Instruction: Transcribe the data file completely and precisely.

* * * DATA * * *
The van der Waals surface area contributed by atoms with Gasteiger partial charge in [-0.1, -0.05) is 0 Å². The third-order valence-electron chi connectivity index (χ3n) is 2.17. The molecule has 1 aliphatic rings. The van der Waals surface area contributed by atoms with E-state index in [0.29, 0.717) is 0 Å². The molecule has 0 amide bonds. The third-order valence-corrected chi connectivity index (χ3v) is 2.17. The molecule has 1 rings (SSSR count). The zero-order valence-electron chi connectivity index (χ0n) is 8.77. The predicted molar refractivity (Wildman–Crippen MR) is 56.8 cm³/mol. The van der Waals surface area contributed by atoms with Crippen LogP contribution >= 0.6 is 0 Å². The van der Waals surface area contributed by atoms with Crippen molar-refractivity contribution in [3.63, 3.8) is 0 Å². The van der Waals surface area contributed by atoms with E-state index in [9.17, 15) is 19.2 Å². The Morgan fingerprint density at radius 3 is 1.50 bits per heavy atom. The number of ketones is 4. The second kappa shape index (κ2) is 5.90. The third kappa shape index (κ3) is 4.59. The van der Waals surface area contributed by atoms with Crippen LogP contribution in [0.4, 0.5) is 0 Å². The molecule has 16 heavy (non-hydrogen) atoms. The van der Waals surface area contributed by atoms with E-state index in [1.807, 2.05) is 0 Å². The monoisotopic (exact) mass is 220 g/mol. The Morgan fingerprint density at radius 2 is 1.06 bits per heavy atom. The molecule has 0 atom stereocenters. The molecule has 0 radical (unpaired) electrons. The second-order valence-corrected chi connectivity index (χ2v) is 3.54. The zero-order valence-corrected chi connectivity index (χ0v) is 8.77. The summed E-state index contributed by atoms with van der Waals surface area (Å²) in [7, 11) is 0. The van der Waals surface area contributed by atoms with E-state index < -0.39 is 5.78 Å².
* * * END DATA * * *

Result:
The van der Waals surface area contributed by atoms with Gasteiger partial charge in [-0.1, -0.05) is 0 Å². The third-order valence-electron chi connectivity index (χ3n) is 2.17. The molecule has 1 aliphatic rings. The van der Waals surface area contributed by atoms with E-state index in [0.29, 0.717) is 0 Å². The molecule has 0 amide bonds. The third-order valence-corrected chi connectivity index (χ3v) is 2.17. The molecule has 1 rings (SSSR count). The zero-order valence-electron chi connectivity index (χ0n) is 8.77. The predicted molar refractivity (Wildman–Crippen MR) is 56.8 cm³/mol. The van der Waals surface area contributed by atoms with Crippen LogP contribution >= 0.6 is 0 Å². The van der Waals surface area contributed by atoms with Crippen molar-refractivity contribution in [3.63, 3.8) is 0 Å². The van der Waals surface area contributed by atoms with E-state index in [9.17, 15) is 19.2 Å². The Morgan fingerprint density at radius 3 is 1.50 bits per heavy atom. The number of ketones is 4. The second kappa shape index (κ2) is 5.90. The third kappa shape index (κ3) is 4.59. The van der Waals surface area contributed by atoms with Crippen LogP contribution in [0.4, 0.5) is 0 Å². The molecule has 16 heavy (non-hydrogen) atoms. The van der Waals surface area contributed by atoms with E-state index in [1.807, 2.05) is 0 Å². The monoisotopic (exact) mass is 220 g/mol. The Morgan fingerprint density at radius 2 is 1.06 bits per heavy atom. The molecule has 0 atom stereocenters. The molecule has 0 radical (unpaired) electrons. The second-order valence-corrected chi connectivity index (χ2v) is 3.54. The zero-order valence-corrected chi connectivity index (χ0v) is 8.77. The summed E-state index contributed by atoms with van der Waals surface area (Å²) in [7, 11) is 0. The van der Waals surface area contributed by atoms with E-state index < -0.39 is 5.78 Å².